Student: Congress, Don’t Let My Loan Rates Double
Unless Congress takes action, college students and graduates might have to pay thousands of extra dollars in loan repayment.
As a college student without a steady income, this is highly concerning. President Obama put it bluntly in a recent speech at the University of Michigan: “That would not be good for you.”
It’s true—it wouldn’t.
Congress initially cut student loan interest rates in 2007, when they voted to chop the subsidized Stafford loan rate in half—from 6.8 percent to the current 3.4 percent. But these provisions were only put into place for five years and will expire on July 1, causing the loan rates to double to the original rate of 6.8 percent.
While the interest rate has been lower for the past five years, total student loan debt carried by Americans has skyrocketed to new heights, surpassing credit card debt for the first time in American history and, by some estimates, already topping $1 trillion. According to the Department of Education, six years is now an acceptable amount of time to finish an undergraduate degree, meaning a potential two more years of loans for some student borrowers.
With the kind of increase in student debt we’ve seen recently, today’s graduates are taking drastic measures to repay their loans. A simple Google search of “student loan debt” reveals tales and statistics that seem like folklore. One graduate was allegedly willing to sell a kidney to pay off his student loan debt so he could start his professional life with a clean slate. Others have turned to services like Seeking Arrangement to find well-off people willing to help pay their loans in exchange for companionship.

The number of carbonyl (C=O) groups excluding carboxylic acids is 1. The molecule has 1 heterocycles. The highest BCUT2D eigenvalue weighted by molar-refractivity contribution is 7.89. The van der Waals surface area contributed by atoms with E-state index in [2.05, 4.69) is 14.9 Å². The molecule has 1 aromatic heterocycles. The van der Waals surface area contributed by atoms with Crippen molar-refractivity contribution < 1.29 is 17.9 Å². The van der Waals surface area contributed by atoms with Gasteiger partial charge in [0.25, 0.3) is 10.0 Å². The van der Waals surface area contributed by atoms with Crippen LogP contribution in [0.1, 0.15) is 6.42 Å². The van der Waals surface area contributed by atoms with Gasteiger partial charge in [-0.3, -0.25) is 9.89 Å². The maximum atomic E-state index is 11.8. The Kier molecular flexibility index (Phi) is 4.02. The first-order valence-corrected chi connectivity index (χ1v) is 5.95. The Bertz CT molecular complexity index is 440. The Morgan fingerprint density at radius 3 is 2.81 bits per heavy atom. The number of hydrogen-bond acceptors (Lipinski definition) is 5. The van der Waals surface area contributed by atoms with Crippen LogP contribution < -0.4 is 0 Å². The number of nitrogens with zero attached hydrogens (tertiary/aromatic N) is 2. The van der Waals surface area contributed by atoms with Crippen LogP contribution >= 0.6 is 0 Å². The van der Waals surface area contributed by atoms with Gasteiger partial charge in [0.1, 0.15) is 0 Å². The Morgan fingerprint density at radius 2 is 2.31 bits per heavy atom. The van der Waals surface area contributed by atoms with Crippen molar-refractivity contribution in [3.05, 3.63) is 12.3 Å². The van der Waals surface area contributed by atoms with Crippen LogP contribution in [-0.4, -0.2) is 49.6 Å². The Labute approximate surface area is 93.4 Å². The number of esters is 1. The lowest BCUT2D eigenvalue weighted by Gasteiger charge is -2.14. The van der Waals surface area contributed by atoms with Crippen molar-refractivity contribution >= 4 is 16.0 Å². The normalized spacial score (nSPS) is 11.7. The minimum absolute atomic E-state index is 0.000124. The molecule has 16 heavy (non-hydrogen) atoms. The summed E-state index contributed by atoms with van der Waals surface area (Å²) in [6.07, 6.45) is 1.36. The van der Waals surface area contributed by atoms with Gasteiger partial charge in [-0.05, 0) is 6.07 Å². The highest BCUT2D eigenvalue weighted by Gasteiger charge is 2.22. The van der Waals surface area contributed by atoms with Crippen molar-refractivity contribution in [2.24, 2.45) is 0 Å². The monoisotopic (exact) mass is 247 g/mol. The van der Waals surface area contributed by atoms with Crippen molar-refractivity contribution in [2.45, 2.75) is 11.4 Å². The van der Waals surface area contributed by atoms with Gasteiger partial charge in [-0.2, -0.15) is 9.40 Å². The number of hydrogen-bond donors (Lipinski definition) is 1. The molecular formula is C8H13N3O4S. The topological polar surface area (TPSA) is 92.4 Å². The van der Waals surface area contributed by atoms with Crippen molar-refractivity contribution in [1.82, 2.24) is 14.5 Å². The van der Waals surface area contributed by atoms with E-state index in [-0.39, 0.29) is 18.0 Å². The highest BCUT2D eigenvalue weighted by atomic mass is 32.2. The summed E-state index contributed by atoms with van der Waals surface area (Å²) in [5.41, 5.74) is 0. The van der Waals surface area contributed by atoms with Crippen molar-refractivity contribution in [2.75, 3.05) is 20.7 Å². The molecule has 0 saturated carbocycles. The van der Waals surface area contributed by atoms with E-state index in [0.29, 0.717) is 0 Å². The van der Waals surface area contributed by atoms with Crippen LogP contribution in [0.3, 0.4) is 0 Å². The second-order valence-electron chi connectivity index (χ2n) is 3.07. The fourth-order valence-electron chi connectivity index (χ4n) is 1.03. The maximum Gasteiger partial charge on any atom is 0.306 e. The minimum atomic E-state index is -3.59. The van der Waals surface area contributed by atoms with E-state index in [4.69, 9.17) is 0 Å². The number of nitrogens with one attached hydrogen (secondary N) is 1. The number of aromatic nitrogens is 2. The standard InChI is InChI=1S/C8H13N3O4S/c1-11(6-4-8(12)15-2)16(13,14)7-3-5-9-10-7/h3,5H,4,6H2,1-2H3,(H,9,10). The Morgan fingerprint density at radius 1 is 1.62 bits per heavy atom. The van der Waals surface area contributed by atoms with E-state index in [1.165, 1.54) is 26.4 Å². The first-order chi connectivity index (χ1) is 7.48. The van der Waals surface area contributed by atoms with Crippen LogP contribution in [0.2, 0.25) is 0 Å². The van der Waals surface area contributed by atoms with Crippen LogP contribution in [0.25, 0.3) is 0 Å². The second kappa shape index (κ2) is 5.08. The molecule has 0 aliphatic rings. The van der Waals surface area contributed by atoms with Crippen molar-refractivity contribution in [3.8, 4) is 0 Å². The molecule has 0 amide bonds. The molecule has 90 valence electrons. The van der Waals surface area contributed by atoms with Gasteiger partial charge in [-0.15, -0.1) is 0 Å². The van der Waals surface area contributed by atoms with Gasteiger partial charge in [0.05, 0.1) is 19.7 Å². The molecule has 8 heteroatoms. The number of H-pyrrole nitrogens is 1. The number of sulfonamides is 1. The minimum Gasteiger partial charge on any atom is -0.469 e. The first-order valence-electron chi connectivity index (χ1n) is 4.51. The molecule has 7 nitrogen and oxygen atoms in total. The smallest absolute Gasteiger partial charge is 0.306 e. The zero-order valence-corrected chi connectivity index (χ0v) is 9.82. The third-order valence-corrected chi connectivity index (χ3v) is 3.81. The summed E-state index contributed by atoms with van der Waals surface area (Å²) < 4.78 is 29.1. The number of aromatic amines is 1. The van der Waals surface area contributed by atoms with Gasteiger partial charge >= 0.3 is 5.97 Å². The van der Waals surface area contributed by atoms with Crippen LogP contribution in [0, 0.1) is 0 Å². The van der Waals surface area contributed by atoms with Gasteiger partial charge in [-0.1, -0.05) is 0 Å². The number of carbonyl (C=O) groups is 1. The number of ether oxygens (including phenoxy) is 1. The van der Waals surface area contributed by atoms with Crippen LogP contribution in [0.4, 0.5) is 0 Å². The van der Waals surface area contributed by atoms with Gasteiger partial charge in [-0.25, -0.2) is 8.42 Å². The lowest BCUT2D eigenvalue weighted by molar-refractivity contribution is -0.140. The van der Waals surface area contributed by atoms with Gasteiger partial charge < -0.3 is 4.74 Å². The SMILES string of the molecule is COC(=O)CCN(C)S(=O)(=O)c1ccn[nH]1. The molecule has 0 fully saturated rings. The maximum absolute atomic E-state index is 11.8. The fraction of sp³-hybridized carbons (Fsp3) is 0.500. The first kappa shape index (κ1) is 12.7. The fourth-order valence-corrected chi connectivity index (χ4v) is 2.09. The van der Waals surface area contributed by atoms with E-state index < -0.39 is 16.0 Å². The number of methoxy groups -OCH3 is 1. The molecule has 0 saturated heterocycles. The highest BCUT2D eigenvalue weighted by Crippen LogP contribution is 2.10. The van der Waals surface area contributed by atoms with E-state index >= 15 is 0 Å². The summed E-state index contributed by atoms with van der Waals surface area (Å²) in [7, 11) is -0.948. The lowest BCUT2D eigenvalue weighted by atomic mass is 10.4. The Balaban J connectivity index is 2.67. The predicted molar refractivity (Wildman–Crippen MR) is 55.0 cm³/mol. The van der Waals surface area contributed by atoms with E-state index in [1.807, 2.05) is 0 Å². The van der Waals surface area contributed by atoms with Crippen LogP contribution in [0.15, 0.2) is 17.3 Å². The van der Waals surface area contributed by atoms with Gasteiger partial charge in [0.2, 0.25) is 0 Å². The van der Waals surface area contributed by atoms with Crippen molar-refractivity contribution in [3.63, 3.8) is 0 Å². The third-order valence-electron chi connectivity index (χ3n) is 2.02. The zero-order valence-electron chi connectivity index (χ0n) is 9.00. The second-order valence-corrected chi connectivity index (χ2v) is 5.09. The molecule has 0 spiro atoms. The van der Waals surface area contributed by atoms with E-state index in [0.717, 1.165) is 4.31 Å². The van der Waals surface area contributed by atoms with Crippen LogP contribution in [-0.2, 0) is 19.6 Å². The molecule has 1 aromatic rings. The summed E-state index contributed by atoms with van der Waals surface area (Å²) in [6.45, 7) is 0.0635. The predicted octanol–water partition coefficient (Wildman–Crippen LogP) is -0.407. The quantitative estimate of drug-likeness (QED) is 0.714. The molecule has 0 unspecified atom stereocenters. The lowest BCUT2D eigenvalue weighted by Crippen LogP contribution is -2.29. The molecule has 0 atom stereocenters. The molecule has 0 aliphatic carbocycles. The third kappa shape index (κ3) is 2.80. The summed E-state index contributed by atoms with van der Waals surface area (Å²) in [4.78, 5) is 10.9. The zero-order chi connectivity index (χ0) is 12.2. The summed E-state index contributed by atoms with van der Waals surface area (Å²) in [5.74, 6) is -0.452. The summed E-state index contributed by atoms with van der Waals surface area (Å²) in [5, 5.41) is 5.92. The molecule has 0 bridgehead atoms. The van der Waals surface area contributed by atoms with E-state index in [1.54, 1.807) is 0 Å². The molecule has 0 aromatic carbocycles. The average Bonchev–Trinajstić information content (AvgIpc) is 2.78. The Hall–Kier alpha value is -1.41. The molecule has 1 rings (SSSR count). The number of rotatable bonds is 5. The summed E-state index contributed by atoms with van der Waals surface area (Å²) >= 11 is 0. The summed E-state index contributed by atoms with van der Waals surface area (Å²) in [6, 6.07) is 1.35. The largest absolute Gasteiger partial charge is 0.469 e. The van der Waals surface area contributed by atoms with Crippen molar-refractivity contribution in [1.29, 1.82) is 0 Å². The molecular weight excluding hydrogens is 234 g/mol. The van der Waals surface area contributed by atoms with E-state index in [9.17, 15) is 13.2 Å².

Yet some members of Congress don’t seem too concerned about students, but rather with how the interest rates are affecting the federal government. At a recent Senate Health, Education, Labor and Pensions Committee hearing on Innovations in College Affordability, Sen. Mike Enzi (R, Wyo.) said that if Congress doesn’t increase the loan rate it will cost the government $2.4 billion dollars.
Sen. Tom Harkin (D-Iowa), chairman of the HELP committee, acknowledged that there are gradations in student borrowing, but wondered about some students’ actions.
“How many students, emancipated students, are borrowing money for lifestyle purposes, rather than for college purposes,” he said. They take on these huge debts not really understanding what that means. Not understanding that this is not dischargeable in bankruptcy by the way, it’s around your neck forever.”
And this is one of the major problems with student loan debt: It’s not dischargeable in bankruptcy, except in very rare cases. (Specifically, about 0.04 percent of cases.) That means students have a greater chance of dying from cancer than having their student loan debt discharged in bankruptcy.
In his State of the Union address, President Obama outlined his goal of having the most college graduates by 2020. Yet from 1992 to 2004, college enrollment dropped from 59 percent to 53 percent of students from middle income families and from 54 percent to 40 percent for students from low-income families. Congress should be working to reverse these trends and, in order to do so, needs to prioritize investing in higher education.
Keeping the interest rates on Stafford loans low is a simple way to prove that America is still invested in higher education and will show that Congress wants to make college and other further education as affordable as possible.
Kristen Dittus is an advocacy intern at Campus Progress.
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